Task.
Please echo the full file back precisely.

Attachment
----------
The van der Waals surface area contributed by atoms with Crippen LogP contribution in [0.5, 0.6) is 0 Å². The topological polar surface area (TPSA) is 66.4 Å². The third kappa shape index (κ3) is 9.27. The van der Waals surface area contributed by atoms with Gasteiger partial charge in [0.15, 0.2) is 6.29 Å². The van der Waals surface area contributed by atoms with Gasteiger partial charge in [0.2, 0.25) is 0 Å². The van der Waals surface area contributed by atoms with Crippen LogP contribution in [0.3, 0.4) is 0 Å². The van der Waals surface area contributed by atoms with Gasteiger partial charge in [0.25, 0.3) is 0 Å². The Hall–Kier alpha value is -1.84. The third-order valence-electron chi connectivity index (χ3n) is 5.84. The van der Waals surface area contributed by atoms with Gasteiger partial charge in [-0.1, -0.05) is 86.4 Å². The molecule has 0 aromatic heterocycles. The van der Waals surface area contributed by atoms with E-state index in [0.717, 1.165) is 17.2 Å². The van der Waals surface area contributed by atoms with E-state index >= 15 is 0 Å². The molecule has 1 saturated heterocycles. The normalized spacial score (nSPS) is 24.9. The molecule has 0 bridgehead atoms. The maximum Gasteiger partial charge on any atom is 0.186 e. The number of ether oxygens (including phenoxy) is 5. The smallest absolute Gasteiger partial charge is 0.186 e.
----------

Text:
The van der Waals surface area contributed by atoms with Crippen LogP contribution in [0.5, 0.6) is 0 Å². The topological polar surface area (TPSA) is 66.4 Å². The third kappa shape index (κ3) is 9.27. The van der Waals surface area contributed by atoms with Gasteiger partial charge in [0.15, 0.2) is 6.29 Å². The van der Waals surface area contributed by atoms with Gasteiger partial charge in [0.2, 0.25) is 0 Å². The van der Waals surface area contributed by atoms with Crippen LogP contribution in [0.3, 0.4) is 0 Å². The van der Waals surface area contributed by atoms with Gasteiger partial charge in [0.25, 0.3) is 0 Å². The Hall–Kier alpha value is -1.84. The third-order valence-electron chi connectivity index (χ3n) is 5.84. The van der Waals surface area contributed by atoms with Gasteiger partial charge in [-0.1, -0.05) is 86.4 Å². The molecule has 0 aromatic heterocycles. The van der Waals surface area contributed by atoms with E-state index in [0.717, 1.165) is 17.2 Å². The van der Waals surface area contributed by atoms with E-state index >= 15 is 0 Å². The molecule has 1 saturated heterocycles. The normalized spacial score (nSPS) is 24.9. The molecule has 0 bridgehead atoms. The maximum Gasteiger partial charge on any atom is 0.186 e. The number of ether oxygens (including phenoxy) is 5. The smallest absolute Gasteiger partial charge is 0.186 e.